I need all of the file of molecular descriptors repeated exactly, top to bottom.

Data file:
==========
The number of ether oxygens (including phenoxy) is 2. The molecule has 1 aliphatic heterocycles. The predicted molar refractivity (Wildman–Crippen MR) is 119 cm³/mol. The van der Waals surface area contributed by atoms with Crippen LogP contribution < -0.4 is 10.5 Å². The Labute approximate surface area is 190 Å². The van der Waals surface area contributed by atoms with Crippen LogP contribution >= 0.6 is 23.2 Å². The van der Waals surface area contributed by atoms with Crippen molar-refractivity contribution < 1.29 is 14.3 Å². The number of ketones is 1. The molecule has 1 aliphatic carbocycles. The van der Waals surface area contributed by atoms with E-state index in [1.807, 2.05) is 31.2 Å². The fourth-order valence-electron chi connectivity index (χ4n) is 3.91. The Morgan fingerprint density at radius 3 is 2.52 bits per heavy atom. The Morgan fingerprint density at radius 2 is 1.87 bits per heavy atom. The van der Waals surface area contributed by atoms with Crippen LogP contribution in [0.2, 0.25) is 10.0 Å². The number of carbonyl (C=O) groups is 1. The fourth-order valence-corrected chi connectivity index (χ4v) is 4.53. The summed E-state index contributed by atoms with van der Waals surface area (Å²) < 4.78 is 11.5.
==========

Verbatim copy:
The number of ether oxygens (including phenoxy) is 2. The molecule has 1 aliphatic heterocycles. The predicted molar refractivity (Wildman–Crippen MR) is 119 cm³/mol. The van der Waals surface area contributed by atoms with Crippen LogP contribution < -0.4 is 10.5 Å². The Labute approximate surface area is 190 Å². The van der Waals surface area contributed by atoms with Crippen LogP contribution >= 0.6 is 23.2 Å². The van der Waals surface area contributed by atoms with Crippen molar-refractivity contribution < 1.29 is 14.3 Å². The number of ketones is 1. The molecule has 1 aliphatic carbocycles. The van der Waals surface area contributed by atoms with E-state index in [1.807, 2.05) is 31.2 Å². The fourth-order valence-electron chi connectivity index (χ4n) is 3.91. The Morgan fingerprint density at radius 3 is 2.52 bits per heavy atom. The Morgan fingerprint density at radius 2 is 1.87 bits per heavy atom. The van der Waals surface area contributed by atoms with Crippen LogP contribution in [0.2, 0.25) is 10.0 Å². The number of carbonyl (C=O) groups is 1. The fourth-order valence-corrected chi connectivity index (χ4v) is 4.53. The summed E-state index contributed by atoms with van der Waals surface area (Å²) < 4.78 is 11.5.